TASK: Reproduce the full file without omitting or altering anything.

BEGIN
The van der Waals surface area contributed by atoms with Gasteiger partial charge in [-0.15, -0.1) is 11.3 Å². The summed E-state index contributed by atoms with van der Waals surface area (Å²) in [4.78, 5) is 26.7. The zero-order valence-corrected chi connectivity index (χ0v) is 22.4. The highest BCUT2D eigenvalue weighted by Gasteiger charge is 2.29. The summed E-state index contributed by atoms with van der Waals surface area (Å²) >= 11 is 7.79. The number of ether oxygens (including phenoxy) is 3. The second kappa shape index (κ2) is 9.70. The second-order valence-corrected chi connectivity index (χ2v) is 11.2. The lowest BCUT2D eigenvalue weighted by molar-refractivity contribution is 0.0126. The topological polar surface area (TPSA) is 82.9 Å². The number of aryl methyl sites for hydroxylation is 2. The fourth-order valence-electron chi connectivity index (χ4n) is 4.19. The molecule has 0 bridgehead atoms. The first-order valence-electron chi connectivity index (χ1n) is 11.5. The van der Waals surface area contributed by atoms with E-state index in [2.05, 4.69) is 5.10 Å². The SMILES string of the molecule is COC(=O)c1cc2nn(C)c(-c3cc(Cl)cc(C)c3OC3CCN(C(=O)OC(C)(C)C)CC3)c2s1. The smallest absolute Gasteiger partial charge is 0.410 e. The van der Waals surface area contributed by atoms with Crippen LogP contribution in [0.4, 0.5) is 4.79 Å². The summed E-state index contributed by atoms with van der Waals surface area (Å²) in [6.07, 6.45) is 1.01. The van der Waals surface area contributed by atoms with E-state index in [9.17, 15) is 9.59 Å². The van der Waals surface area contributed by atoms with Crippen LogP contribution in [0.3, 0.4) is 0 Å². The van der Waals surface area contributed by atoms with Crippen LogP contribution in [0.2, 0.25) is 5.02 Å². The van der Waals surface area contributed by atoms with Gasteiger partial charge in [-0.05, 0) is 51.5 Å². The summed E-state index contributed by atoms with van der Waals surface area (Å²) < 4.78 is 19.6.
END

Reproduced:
The van der Waals surface area contributed by atoms with Gasteiger partial charge in [-0.15, -0.1) is 11.3 Å². The summed E-state index contributed by atoms with van der Waals surface area (Å²) in [4.78, 5) is 26.7. The zero-order valence-corrected chi connectivity index (χ0v) is 22.4. The highest BCUT2D eigenvalue weighted by Gasteiger charge is 2.29. The summed E-state index contributed by atoms with van der Waals surface area (Å²) >= 11 is 7.79. The number of ether oxygens (including phenoxy) is 3. The second kappa shape index (κ2) is 9.70. The second-order valence-corrected chi connectivity index (χ2v) is 11.2. The lowest BCUT2D eigenvalue weighted by molar-refractivity contribution is 0.0126. The topological polar surface area (TPSA) is 82.9 Å². The number of aryl methyl sites for hydroxylation is 2. The fourth-order valence-electron chi connectivity index (χ4n) is 4.19. The molecule has 0 bridgehead atoms. The first-order valence-electron chi connectivity index (χ1n) is 11.5. The van der Waals surface area contributed by atoms with E-state index in [2.05, 4.69) is 5.10 Å². The SMILES string of the molecule is COC(=O)c1cc2nn(C)c(-c3cc(Cl)cc(C)c3OC3CCN(C(=O)OC(C)(C)C)CC3)c2s1. The smallest absolute Gasteiger partial charge is 0.410 e. The van der Waals surface area contributed by atoms with Crippen LogP contribution in [0.4, 0.5) is 4.79 Å². The summed E-state index contributed by atoms with van der Waals surface area (Å²) in [6.07, 6.45) is 1.01. The van der Waals surface area contributed by atoms with E-state index in [9.17, 15) is 9.59 Å². The van der Waals surface area contributed by atoms with Crippen LogP contribution in [0.3, 0.4) is 0 Å². The van der Waals surface area contributed by atoms with Crippen LogP contribution in [0.2, 0.25) is 5.02 Å². The van der Waals surface area contributed by atoms with Gasteiger partial charge in [-0.05, 0) is 51.5 Å². The summed E-state index contributed by atoms with van der Waals surface area (Å²) < 4.78 is 19.6.